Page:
Daily Herald
Kids ask: Why do bugs need more eyes?
By Hope Babowice | Daily Herald Columnist
Published: 6/9/2010 12:01 AM

A student in Gregg Thompson's sixth-grade social studies class at Woodland Middle School in Gurnee asked, "If humans can see perfectly fine with two eyes, then why do flies or spiders need more than two?"

"There are lots of different eye arrangements in the animal kingdom," said Doug Taron, curator of biology at the Peggy Notebaert Nature Museum in Chicago. The shape and placement of the eye is an indication of how eyes are used to elude or capture prey.

"It's not just the number of eyes that's very different in some creatures; it's where they are on the head," Taron said.

These tiny insects can see you coming. It's no wonder flies are so difficult to shoo. Most flies have as many as seven eyes, one set of compound eyes and five simple eyes. The compound eyes have multiple lenses so they see in a mosaic pattern with very high resolution, giving them the edge on seeing fast movement. Simple eyes have only one lens, like human eyes.

"Given the shape of their eyes, they have a much wider field of view," Taron said.

The buzz on spiders is that they can have any number of eyes or no eyes at all. There are two-eyed, four-eyed, six-eyed, eight-eyed and no-eyed spiders. Jumping spiders, like most spider types, fall in to the eight-eyed category. Their eyes have a four-layer retina with telephoto-lens accuracy.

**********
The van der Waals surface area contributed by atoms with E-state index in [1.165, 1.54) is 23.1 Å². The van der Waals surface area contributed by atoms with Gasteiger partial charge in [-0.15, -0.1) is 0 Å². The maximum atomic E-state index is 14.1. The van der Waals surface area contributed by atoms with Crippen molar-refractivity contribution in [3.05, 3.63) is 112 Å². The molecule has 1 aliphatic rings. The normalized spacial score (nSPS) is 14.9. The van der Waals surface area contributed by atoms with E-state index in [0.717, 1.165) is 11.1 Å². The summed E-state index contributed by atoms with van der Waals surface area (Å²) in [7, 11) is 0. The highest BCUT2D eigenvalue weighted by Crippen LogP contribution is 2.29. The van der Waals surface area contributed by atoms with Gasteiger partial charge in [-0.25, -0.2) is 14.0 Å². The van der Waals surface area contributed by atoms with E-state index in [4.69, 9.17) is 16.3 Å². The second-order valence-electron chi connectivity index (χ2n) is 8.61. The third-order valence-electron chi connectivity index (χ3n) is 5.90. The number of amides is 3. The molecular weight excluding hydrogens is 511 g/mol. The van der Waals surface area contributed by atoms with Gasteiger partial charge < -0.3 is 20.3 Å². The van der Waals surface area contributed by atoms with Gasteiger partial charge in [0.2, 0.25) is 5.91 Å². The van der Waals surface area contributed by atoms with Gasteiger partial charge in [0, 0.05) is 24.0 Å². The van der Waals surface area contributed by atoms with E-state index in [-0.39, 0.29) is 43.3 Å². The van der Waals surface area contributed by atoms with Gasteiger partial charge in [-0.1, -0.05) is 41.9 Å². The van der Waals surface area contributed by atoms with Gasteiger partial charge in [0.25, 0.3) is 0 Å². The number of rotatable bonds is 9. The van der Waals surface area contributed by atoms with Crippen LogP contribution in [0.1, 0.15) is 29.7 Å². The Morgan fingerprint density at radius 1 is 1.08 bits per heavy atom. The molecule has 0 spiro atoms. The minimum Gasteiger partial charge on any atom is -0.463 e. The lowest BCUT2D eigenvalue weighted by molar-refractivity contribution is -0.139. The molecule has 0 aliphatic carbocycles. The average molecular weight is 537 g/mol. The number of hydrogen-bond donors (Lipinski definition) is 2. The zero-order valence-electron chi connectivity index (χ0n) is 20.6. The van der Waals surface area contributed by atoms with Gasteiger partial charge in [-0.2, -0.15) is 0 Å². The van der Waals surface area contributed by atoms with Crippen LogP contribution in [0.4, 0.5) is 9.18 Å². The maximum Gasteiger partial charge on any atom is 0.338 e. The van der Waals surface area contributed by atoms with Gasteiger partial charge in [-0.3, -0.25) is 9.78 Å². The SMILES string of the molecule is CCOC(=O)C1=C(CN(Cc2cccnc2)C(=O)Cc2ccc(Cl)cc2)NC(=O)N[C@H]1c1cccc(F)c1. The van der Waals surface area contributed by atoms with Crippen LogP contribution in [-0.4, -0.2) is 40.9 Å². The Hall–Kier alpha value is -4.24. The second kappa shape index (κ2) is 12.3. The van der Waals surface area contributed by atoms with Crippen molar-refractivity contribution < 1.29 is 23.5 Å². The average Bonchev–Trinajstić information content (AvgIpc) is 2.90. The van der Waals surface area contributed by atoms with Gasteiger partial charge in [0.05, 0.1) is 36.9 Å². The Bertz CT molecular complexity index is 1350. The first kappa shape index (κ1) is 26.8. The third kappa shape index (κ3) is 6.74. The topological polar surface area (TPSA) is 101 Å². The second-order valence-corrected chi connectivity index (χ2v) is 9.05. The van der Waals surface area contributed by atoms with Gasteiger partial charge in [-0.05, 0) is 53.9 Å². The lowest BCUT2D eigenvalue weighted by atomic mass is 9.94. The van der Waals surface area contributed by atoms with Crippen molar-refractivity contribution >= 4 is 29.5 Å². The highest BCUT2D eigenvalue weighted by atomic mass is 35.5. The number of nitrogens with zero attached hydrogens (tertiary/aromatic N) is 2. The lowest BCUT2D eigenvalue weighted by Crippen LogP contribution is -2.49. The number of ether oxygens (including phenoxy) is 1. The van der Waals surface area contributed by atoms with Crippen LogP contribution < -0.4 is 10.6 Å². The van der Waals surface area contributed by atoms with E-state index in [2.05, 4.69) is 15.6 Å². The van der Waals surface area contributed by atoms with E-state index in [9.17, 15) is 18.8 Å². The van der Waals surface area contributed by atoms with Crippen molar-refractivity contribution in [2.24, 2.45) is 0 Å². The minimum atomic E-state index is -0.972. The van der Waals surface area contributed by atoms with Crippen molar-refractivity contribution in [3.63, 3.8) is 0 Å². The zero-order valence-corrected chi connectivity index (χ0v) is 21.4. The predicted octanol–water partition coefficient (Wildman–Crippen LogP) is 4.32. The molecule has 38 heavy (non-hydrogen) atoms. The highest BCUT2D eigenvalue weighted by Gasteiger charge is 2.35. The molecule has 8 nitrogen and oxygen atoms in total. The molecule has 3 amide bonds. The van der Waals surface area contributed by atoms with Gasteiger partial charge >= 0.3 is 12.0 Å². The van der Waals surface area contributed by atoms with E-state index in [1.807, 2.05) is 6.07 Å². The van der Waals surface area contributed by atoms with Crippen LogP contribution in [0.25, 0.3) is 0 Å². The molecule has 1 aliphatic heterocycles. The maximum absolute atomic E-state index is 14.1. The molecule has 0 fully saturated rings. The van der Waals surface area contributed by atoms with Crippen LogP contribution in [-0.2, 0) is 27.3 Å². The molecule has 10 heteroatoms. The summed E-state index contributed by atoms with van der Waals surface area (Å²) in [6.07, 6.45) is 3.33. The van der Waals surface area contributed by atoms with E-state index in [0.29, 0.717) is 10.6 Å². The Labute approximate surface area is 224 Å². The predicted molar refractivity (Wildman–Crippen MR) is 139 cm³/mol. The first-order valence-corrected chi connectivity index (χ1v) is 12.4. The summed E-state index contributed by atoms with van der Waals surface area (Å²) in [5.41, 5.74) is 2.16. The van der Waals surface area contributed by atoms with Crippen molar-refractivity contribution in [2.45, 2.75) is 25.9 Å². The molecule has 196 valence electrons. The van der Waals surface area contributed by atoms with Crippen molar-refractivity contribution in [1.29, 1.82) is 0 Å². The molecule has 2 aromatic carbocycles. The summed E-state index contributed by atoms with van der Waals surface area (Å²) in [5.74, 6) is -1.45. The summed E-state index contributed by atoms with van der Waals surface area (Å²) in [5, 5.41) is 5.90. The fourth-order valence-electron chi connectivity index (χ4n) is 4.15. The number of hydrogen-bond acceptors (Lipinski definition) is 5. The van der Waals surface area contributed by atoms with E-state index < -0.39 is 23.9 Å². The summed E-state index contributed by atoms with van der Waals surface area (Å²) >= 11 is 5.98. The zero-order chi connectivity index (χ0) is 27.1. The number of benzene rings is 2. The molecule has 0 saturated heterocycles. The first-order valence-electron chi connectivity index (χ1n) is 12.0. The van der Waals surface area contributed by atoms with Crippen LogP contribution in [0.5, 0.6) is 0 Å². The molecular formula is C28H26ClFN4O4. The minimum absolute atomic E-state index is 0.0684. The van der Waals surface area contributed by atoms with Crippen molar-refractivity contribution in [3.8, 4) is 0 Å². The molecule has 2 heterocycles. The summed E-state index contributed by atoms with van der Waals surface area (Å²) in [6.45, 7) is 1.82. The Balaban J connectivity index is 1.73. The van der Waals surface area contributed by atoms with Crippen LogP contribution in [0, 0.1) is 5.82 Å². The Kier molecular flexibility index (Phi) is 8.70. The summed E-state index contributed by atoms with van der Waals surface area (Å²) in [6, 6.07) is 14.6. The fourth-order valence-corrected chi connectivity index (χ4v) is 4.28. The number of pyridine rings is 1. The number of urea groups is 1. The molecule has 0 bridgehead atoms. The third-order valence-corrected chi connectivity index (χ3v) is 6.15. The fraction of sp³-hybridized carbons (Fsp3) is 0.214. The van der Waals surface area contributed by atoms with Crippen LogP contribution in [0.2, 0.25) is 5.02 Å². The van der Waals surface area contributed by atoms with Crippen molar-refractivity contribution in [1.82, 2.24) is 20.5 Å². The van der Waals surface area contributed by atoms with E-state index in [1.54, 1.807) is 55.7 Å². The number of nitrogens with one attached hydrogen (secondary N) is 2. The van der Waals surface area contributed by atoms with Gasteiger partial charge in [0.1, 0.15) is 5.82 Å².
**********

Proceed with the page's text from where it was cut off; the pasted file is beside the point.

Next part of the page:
"Jumping spiders sneak up and jump. They need to see at a distance and close up," Taron said.

Color is another aspect of vision. "Colorful organisms frequently have good color vision," Taron said. "Some see no color and others see colors that we can't see. Bees can see further into the ultraviolet spectrum than we can."

Want to see a spider? The "Extreme Greenhouse" exhibit at the Peggy Notebaert Nature Museum has some on display. The museum is most famous for its Judy Istock Butterfly Haven, a lush tropical respite and home to nearly 1,000 butterflies and some colorful birds. Don't miss the museum's special Monarch Butterfly exhibit in honor of the Chicago-wide "Mexico 2010" sponsored by the Mexican Consulate, through Aug. 30.

The museum is open Monday through Friday 9 a.m. to 4:30 p.m., and weekends 10 a.m. to 5 p.m. Admission is $9 for adults, $7 for students and seniors and $3 for children 3 to 12. The museum is located at 2340 N. Cannon Drive, across from Lincoln Park Zoo.

Check these out

The Grayslake Area Public Library suggests these book titles on insect eyes:

• "Eyes," by Sara Swan Miller

• "Insect," by Laurence Mound

• "Bug Faces," by Darlyne A. Murawski

• "Insects & Spiders," by David Burnie

• "Super-Size Bugs," by Andrew Davies